The view here opens out to the Blue Ridge Mountains in the far west, hence the name. Another half a mile away on the trail led us to the Thurmont Vista overlook. You can see the town of Thurmont in the valley below, the valley itself a geological attraction made by erosion over millions of years.

Wolf Rock
Another moderate hike of 1.5 miles took us to the Wolf Rock formations. The quartzite rocks and the erosion by wind and rain water (through frost wedging) creating spectacular shapes were a treat. We spent considerable time here jumping from rock to rock.

Chimney Rock
Chimney Rock, another 0.6 miles away, was the highlight of the entire hike. This is again quartzite rock formed in the shape of chimney. In order to get on the chimney rock though, we had to jump across very deep wedges that had formed cliffs along the rock walls. Dangerous and exciting as the jump was, we were rewarded with the best panoramic views yet. After spending half an hour here, we jumped back onto the main trail and headed back.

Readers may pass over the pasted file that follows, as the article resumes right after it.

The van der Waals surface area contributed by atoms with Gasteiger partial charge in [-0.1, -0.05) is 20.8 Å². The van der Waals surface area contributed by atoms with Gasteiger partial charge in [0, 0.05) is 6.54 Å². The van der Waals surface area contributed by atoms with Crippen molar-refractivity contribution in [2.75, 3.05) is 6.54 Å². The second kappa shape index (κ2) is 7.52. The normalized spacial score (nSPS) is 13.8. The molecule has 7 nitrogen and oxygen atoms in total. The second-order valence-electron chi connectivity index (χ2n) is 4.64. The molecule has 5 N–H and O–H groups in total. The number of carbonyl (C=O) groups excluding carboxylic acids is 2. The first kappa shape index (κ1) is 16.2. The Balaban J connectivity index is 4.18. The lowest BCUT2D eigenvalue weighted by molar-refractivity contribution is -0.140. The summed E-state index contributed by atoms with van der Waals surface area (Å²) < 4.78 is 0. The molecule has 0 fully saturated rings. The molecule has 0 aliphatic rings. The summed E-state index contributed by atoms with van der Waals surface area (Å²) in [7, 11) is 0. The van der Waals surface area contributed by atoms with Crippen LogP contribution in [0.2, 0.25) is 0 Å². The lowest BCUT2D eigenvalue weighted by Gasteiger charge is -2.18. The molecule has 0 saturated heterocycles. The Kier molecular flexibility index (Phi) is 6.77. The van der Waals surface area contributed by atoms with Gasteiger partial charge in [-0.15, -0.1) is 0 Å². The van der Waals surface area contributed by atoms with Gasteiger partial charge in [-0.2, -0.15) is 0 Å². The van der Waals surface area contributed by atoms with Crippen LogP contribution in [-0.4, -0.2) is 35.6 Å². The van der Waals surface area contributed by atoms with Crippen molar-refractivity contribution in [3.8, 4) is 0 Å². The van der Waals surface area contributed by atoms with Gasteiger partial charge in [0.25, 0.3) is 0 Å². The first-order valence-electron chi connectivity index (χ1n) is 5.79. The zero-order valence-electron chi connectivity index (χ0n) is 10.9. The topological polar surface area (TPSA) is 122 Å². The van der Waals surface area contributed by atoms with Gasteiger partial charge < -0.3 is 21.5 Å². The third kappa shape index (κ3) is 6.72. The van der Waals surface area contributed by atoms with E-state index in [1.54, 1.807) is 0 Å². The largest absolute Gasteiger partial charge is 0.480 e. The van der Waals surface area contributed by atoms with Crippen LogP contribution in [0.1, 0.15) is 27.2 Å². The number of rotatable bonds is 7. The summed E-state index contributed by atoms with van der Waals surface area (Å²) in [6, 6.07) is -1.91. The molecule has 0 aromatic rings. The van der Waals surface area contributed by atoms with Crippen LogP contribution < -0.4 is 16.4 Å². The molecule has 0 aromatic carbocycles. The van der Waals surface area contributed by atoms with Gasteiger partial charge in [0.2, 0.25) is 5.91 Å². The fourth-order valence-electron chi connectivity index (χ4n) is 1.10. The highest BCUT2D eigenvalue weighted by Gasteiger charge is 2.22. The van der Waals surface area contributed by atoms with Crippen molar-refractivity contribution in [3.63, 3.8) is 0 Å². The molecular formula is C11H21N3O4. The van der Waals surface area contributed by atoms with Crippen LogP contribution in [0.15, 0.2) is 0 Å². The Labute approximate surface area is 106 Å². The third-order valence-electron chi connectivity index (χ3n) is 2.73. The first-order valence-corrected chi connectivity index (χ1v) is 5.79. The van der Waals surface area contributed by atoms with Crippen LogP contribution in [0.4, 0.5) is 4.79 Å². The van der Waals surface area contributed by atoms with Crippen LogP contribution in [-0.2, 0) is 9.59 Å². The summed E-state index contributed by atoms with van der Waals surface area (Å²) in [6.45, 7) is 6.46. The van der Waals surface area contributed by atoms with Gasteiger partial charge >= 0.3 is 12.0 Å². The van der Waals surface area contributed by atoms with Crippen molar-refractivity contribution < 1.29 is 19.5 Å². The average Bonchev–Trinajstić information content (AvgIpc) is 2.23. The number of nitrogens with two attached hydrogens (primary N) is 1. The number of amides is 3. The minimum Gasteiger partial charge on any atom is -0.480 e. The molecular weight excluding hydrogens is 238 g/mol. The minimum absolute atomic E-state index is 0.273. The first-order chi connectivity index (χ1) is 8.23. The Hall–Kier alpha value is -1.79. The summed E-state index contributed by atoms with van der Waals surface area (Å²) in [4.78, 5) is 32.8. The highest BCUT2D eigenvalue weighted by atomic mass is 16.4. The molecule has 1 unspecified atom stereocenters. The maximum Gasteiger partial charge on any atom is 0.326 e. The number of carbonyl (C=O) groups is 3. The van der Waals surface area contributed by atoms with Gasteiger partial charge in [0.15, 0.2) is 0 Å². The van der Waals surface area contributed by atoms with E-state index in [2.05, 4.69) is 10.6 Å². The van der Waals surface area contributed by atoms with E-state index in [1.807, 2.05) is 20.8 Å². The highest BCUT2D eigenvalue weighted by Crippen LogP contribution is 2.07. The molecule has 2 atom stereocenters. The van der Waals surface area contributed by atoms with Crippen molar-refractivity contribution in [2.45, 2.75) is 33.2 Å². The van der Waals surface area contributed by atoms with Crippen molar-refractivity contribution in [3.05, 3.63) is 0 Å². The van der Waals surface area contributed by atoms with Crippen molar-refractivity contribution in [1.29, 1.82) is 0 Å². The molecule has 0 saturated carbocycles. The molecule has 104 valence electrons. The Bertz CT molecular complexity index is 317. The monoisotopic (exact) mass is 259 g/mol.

A couple of miles more of hiking brought us back to the visitor center just as the sun was setting. The hikes made for a good workout among beautiful wooded and forested sections for the most part, and there are viewing spots all along the trail every mile or so. It is an enjoyable and rewarding hike through some of the best scenery in Maryland.

Sunday, October 4, 2009

Shenandoah NP: Overall Run Falls

Date: October 4, 2009
Place: Shenandoah National Park, Virginia
Trails: Overall Run, Beecher Ridge, Trace Trail
Difficulty: Moderate to Strenuous

Shenandoah! (Just love saying that word aloud!)